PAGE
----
The latest U.S. News & World Report Law School rankings are out — or leaked, at least. Let’s take a look and see what changes they have in store, because nothing could be more important to your law school choice than where some magazine ranks schools according to arbitrary factors.
In a recent profile, Supreme Court justice Samuel Alito recently held forth on the LSAT and on the U.S. News and World Report law school rankings. He’s not a fan. He feels differently about the Philadelphia Phillies.
The LSAT, he says, gets too much emphasis from law schools. He asks, “What in life is a multiple choice test?” He calls the U.S. News rankings “an abomination.”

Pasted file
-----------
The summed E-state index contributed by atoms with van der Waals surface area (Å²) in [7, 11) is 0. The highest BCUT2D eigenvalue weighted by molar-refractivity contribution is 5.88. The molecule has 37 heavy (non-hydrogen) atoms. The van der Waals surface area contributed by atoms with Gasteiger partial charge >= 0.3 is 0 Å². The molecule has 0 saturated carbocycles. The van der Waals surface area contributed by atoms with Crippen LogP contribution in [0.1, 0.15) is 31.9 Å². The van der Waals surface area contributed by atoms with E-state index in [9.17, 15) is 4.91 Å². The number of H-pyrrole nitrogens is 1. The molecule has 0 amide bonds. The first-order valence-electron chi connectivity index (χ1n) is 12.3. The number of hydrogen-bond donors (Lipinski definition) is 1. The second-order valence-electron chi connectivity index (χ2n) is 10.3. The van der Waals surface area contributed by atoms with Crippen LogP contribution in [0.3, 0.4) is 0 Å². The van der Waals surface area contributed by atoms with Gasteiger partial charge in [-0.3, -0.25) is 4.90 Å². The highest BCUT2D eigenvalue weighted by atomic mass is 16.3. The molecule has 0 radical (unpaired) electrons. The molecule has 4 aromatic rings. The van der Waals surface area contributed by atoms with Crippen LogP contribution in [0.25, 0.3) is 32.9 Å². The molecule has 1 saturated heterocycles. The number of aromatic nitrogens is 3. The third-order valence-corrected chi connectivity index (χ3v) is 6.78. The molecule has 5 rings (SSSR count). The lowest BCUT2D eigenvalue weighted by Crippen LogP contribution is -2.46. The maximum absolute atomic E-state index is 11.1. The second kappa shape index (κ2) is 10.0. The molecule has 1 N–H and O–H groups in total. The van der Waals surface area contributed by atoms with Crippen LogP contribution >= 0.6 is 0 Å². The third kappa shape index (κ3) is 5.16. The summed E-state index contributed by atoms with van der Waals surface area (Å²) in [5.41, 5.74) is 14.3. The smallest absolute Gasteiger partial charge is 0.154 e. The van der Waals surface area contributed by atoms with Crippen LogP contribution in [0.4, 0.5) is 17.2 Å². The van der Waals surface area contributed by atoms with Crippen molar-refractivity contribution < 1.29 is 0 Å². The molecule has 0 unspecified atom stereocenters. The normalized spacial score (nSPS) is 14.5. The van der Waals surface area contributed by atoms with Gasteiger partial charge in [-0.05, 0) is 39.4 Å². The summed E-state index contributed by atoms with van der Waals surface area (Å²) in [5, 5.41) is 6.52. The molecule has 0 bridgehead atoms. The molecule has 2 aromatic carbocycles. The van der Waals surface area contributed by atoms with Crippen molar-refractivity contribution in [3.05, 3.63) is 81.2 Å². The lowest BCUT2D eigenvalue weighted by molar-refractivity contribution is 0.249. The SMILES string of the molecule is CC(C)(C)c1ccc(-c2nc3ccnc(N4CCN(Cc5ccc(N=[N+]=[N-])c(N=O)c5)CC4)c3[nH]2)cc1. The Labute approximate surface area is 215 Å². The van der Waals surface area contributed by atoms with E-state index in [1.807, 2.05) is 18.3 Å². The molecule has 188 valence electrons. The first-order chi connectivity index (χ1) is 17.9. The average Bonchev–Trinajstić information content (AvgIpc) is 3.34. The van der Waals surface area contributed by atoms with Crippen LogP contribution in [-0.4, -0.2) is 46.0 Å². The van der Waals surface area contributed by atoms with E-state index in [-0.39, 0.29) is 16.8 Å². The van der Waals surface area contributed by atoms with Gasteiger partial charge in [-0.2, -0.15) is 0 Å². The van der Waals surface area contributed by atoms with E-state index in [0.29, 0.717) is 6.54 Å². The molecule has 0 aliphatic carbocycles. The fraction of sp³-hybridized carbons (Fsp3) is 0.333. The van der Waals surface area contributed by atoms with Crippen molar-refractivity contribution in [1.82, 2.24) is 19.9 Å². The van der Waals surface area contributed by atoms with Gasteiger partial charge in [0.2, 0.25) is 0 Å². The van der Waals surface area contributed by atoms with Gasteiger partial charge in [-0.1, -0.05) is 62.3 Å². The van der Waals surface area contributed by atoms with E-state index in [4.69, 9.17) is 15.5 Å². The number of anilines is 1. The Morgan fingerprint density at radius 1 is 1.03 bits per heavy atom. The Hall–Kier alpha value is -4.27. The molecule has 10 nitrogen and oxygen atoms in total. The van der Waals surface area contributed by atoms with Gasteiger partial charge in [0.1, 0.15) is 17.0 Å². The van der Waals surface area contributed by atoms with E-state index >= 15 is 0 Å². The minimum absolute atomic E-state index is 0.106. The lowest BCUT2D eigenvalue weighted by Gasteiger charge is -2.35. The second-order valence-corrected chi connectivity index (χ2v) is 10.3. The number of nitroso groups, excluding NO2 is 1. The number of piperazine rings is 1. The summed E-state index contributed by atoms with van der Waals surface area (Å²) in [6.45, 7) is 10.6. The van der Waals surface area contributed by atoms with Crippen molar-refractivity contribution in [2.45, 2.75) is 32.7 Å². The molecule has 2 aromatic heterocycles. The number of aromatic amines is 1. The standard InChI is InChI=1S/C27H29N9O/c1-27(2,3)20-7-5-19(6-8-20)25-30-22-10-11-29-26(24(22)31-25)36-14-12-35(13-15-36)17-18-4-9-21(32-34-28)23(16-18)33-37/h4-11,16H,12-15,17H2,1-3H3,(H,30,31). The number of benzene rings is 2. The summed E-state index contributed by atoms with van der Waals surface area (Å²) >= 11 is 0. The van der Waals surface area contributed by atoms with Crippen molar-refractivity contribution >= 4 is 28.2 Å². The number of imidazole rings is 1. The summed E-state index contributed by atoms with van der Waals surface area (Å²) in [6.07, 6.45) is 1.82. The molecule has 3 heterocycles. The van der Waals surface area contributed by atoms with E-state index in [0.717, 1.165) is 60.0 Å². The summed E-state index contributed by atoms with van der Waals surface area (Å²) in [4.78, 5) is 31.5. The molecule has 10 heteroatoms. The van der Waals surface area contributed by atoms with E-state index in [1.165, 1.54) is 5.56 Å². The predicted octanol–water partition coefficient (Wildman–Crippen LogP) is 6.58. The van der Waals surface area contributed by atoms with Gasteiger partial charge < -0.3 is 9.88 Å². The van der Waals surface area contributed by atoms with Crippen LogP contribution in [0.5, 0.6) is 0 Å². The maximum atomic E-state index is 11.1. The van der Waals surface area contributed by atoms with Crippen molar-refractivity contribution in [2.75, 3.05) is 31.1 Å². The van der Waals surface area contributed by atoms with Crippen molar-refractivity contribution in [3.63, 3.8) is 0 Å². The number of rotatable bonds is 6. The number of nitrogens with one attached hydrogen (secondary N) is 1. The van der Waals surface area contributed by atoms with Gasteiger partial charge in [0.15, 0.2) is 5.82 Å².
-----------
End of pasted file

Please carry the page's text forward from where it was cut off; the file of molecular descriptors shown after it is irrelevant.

I’ll readily agree with Alito that the U.S. News rankings get way more attention than they deserve. They often get treated as if they were incontrovertible fact, when really they’re just one magazine’s assessment based on its choice of factors. And some of those factors, such as expenditures per student, faculty-student ratio, and library size, have probably contributed to the high cost of legal education as law schools jockey to improve their standing.